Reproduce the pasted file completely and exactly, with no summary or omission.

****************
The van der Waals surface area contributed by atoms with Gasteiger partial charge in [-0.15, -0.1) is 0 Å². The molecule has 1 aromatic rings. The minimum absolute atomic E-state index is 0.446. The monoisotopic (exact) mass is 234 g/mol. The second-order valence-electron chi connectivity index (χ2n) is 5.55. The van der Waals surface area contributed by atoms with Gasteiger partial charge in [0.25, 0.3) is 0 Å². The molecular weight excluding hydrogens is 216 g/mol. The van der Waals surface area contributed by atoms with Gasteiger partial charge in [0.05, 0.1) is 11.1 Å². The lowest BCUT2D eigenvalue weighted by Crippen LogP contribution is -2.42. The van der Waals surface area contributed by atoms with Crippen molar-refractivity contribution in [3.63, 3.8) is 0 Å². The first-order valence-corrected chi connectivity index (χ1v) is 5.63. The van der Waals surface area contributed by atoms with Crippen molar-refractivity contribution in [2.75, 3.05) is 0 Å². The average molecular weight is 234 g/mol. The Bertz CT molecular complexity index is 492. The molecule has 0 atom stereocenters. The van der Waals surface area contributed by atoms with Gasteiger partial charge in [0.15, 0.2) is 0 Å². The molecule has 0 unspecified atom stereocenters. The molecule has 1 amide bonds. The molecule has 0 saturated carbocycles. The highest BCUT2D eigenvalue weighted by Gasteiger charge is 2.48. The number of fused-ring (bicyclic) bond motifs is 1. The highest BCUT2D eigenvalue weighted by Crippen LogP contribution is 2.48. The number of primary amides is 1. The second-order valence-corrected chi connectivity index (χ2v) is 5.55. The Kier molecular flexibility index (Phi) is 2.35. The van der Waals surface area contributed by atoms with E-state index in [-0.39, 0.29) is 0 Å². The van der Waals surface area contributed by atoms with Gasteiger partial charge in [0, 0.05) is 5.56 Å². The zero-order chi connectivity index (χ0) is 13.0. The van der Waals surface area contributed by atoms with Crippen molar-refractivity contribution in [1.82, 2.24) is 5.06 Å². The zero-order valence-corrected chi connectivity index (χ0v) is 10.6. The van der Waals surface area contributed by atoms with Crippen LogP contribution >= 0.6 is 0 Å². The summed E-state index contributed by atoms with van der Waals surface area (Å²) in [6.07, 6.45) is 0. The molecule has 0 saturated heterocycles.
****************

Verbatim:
The van der Waals surface area contributed by atoms with Gasteiger partial charge in [-0.15, -0.1) is 0 Å². The molecule has 1 aromatic rings. The minimum absolute atomic E-state index is 0.446. The monoisotopic (exact) mass is 234 g/mol. The second-order valence-electron chi connectivity index (χ2n) is 5.55. The van der Waals surface area contributed by atoms with Gasteiger partial charge in [0.25, 0.3) is 0 Å². The molecular weight excluding hydrogens is 216 g/mol. The van der Waals surface area contributed by atoms with Gasteiger partial charge in [0.05, 0.1) is 11.1 Å². The lowest BCUT2D eigenvalue weighted by Crippen LogP contribution is -2.42. The van der Waals surface area contributed by atoms with Crippen molar-refractivity contribution in [3.63, 3.8) is 0 Å². The first-order valence-corrected chi connectivity index (χ1v) is 5.63. The van der Waals surface area contributed by atoms with Crippen molar-refractivity contribution in [2.75, 3.05) is 0 Å². The average molecular weight is 234 g/mol. The Bertz CT molecular complexity index is 492. The molecule has 0 atom stereocenters. The van der Waals surface area contributed by atoms with Gasteiger partial charge in [0.15, 0.2) is 0 Å². The molecule has 0 unspecified atom stereocenters. The molecule has 1 amide bonds. The molecule has 0 saturated carbocycles. The highest BCUT2D eigenvalue weighted by Gasteiger charge is 2.48. The number of fused-ring (bicyclic) bond motifs is 1. The highest BCUT2D eigenvalue weighted by Crippen LogP contribution is 2.48. The number of primary amides is 1. The second-order valence-corrected chi connectivity index (χ2v) is 5.55. The Kier molecular flexibility index (Phi) is 2.35. The van der Waals surface area contributed by atoms with E-state index in [-0.39, 0.29) is 0 Å². The van der Waals surface area contributed by atoms with Gasteiger partial charge in [0, 0.05) is 5.56 Å². The zero-order chi connectivity index (χ0) is 13.0. The van der Waals surface area contributed by atoms with Crippen molar-refractivity contribution in [1.82, 2.24) is 5.06 Å². The zero-order valence-corrected chi connectivity index (χ0v) is 10.6. The van der Waals surface area contributed by atoms with Crippen LogP contribution >= 0.6 is 0 Å². The summed E-state index contributed by atoms with van der Waals surface area (Å²) in [6.07, 6.45) is 0. The molecule has 0 saturated heterocycles.